About 2,000 homes have been evacuated as recent rains and snowmelt pushed swollen rivers above flood stage. Some residents were taken to temporary shelters and power remained out to flooded areas on Sunday, said Mary Goepfert, spokeswoman for the New Jersey Office of Emergency Management.
State, county and federal emergency management officials flew over the flooded areas to assess the damage Sunday. New Jersey Gov. Chris Christie convened a conference call with senior state officials to discuss the flooding, Goepfert said.
"We are going to be going out with FEMA and at some point assessing damage and that is going to be conditional on when we can traverse the area," Goepfert said.
A Red Cross shelter remained open in Paterson, New Jersey, and the Red Cross was distributing cots, towels and other materials to other local shelters as well, she said.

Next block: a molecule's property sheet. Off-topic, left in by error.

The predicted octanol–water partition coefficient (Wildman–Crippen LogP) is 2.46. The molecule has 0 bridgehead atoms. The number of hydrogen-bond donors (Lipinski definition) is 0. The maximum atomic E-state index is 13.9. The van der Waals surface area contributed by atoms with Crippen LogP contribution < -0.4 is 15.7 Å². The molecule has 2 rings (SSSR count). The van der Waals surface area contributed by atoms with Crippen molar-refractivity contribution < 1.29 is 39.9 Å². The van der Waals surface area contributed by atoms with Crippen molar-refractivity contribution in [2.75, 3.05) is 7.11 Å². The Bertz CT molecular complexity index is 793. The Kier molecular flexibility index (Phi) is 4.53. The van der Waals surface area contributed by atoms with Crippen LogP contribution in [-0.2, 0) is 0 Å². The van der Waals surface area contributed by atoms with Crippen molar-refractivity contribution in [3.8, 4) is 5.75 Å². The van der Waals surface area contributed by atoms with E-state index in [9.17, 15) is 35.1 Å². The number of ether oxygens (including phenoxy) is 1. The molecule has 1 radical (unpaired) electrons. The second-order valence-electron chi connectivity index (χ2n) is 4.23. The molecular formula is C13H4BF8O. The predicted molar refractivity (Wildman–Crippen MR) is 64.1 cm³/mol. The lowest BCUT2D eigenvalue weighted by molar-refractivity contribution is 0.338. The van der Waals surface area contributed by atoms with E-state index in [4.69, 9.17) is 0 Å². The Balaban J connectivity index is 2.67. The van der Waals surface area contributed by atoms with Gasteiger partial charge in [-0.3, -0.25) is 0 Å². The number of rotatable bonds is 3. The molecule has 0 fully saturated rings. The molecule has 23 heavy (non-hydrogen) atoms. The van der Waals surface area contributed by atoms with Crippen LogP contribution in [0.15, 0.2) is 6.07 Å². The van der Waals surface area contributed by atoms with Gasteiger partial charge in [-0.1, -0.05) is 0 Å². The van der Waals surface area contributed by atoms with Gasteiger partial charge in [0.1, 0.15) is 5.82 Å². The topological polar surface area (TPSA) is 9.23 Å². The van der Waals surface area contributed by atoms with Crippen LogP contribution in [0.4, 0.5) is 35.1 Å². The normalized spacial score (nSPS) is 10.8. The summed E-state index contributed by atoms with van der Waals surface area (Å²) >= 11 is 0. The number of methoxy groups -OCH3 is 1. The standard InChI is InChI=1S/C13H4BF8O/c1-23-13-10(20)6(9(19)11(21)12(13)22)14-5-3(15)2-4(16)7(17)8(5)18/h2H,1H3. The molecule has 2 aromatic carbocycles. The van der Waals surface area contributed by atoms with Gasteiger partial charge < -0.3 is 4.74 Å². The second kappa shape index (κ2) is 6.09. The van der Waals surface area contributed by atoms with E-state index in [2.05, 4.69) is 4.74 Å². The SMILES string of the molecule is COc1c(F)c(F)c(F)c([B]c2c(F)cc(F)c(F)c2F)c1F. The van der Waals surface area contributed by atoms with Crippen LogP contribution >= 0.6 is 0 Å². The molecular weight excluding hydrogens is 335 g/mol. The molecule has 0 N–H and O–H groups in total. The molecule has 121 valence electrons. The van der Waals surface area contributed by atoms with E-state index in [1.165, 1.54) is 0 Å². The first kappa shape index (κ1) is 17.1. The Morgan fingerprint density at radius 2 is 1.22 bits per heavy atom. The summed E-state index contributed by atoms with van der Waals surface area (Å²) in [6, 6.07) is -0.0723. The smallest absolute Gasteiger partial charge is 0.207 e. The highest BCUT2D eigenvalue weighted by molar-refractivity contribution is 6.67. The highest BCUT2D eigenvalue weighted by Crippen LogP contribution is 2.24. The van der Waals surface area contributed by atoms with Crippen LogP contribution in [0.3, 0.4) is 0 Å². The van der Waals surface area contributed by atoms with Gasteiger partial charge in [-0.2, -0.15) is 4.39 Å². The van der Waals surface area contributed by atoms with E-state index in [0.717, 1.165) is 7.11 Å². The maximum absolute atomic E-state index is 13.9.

"At this point we are transitioning out of response into recovery, trying to get people home who can go home and trying to start that damage assessment process," Goepfert said.
It is expected take several days for the Passaic River to fall below flood stage and flood warnings remain in effect in northern parts of the state, said Kristin Kline, a National Weather Service meteorologist in Mount Holly, New Jersey.
The crest at Little Falls reached 11.8 feet, the fifth highest on record, just below crests in 2010 and 2007 that ranked the third and fourth highest. The Passaic River crested at 3 feet above flood stage in Pine Brook late on Saturday.
Smaller rivers and streams in the region are experiencing minor flooding, but cities and towns along the waterways will have a chance to dry off in the coming days, Kline said.
Sunny skies and dry weather are forecast through Tuesday, with a chance of scattered showers on the radar for Wednesday, Kline said.
"It isn't going to cause any real problems this time around," she said of the expected precipitation.
Across southern New England, widespread minor flooding remains a problem but the most severe flooding along the Housatonic River in Connecticut has subsided, officials said.
Flooding caused by ice jams in the rivers in northern New York, Vermont and New Hampshire remains a problem this time of year, said Ron Horwood, a meteorologist with the National Weather Service Northeast River Forecast Center.